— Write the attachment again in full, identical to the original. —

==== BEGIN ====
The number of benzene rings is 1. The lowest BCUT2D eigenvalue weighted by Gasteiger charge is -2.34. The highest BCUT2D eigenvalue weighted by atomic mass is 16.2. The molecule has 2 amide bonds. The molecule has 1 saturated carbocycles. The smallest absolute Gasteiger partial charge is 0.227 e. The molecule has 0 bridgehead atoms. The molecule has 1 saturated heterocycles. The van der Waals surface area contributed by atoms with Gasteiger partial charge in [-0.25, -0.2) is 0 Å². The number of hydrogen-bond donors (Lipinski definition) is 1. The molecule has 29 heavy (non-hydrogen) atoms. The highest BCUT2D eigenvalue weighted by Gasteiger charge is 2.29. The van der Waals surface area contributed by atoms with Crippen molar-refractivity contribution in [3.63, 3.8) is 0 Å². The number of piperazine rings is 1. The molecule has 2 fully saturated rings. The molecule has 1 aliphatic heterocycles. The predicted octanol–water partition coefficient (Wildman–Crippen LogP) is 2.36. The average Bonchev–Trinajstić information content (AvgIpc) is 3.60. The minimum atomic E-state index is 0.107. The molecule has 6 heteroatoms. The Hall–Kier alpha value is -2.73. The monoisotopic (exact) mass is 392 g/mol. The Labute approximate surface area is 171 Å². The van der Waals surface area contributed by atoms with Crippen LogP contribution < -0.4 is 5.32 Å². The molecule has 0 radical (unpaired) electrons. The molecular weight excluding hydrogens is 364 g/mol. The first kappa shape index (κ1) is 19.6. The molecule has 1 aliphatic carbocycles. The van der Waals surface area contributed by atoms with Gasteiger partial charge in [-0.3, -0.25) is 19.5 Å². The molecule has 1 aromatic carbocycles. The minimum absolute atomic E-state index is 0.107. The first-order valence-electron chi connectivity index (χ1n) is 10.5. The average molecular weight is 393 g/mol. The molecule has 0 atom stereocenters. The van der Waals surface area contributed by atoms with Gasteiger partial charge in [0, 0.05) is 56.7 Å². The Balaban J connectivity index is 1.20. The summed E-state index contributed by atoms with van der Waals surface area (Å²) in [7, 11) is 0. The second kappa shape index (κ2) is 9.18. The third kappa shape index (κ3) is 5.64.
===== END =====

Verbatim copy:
The number of benzene rings is 1. The lowest BCUT2D eigenvalue weighted by Gasteiger charge is -2.34. The highest BCUT2D eigenvalue weighted by atomic mass is 16.2. The molecule has 2 amide bonds. The molecule has 1 saturated carbocycles. The smallest absolute Gasteiger partial charge is 0.227 e. The molecule has 0 bridgehead atoms. The molecule has 1 saturated heterocycles. The van der Waals surface area contributed by atoms with Gasteiger partial charge in [-0.25, -0.2) is 0 Å². The number of hydrogen-bond donors (Lipinski definition) is 1. The molecule has 29 heavy (non-hydrogen) atoms. The highest BCUT2D eigenvalue weighted by Gasteiger charge is 2.29. The van der Waals surface area contributed by atoms with Crippen molar-refractivity contribution in [3.63, 3.8) is 0 Å². The number of piperazine rings is 1. The molecule has 2 fully saturated rings. The molecule has 1 aliphatic heterocycles. The predicted octanol–water partition coefficient (Wildman–Crippen LogP) is 2.36. The average Bonchev–Trinajstić information content (AvgIpc) is 3.60. The minimum atomic E-state index is 0.107. The molecule has 6 heteroatoms. The Hall–Kier alpha value is -2.73. The monoisotopic (exact) mass is 392 g/mol. The Labute approximate surface area is 171 Å². The van der Waals surface area contributed by atoms with Crippen LogP contribution < -0.4 is 5.32 Å². The molecule has 0 radical (unpaired) electrons. The molecular weight excluding hydrogens is 364 g/mol. The first kappa shape index (κ1) is 19.6. The molecule has 1 aliphatic carbocycles. The van der Waals surface area contributed by atoms with Gasteiger partial charge in [-0.3, -0.25) is 19.5 Å². The molecule has 1 aromatic carbocycles. The minimum absolute atomic E-state index is 0.107. The first-order valence-electron chi connectivity index (χ1n) is 10.5. The average molecular weight is 393 g/mol. The molecule has 0 atom stereocenters. The van der Waals surface area contributed by atoms with Gasteiger partial charge in [0, 0.05) is 56.7 Å². The Balaban J connectivity index is 1.20. The summed E-state index contributed by atoms with van der Waals surface area (Å²) in [7, 11) is 0. The second kappa shape index (κ2) is 9.18. The third kappa shape index (κ3) is 5.64.